School was never easy for Robin; he couldn't read and words seemed impossible. Towards the end of primary school, a specialist teacher introduced him to Dr Seuss and suddenly the penny dropped – he could read!
Secondary school was tough though. With no extra help and being bullied, Robin couldn’t get out of there quick enough, but work was a different ball game. Being a conscientious, hard worker was appreciated and Robin was soon promoted to foreman at a factory. A career in gardening with his brother followed.
But Robin developed serious back problems. Eventually, his doctor told him to give up gardening and get an office job. As long as he had been able to rely on his physical strength, Robin had got by. As soon as that was taken away, he didn’t know what on earth he was going to do.
Robin went to the Citizens Advice Bureau and was told he would need evidence of his dyslexia for the job centre but being out of work he couldn’t afford it. This is when Robin asked the Helen Arkell Dyslexia Charity for help. Robin found our specialist assessment explained so much about himself, saying, ‘knowing the problem is part of the solution'. His wife, Sue, said the assessment 'did so much for Robin’s emotional stress and depression, putting his mind at rest that he can do things.'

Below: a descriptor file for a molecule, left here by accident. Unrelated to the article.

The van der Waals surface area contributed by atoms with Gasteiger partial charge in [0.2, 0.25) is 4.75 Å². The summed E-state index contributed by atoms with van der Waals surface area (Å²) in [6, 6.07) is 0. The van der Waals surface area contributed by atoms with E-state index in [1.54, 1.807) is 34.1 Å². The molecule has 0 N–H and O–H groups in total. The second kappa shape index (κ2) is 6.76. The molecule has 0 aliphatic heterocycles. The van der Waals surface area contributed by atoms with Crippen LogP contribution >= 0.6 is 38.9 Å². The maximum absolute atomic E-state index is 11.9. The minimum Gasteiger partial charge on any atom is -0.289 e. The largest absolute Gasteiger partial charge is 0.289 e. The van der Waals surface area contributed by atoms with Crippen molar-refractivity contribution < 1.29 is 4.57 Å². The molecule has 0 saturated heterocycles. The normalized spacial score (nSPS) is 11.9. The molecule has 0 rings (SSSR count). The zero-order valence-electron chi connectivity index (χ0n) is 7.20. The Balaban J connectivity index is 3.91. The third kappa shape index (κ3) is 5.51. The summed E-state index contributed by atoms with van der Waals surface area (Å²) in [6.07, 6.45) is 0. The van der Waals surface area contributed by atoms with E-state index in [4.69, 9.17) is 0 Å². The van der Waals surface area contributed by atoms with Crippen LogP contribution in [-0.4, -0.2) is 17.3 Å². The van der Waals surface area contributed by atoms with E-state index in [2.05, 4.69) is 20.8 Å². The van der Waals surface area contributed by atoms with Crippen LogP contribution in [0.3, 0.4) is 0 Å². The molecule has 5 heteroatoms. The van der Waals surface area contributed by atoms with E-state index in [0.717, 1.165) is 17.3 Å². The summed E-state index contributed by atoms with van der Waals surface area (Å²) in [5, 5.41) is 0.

Finding work with a local charity, Robin got real satisfaction knowing he was helping others. He feels much more confident about the future, knowing he can change and do different things should life change direction.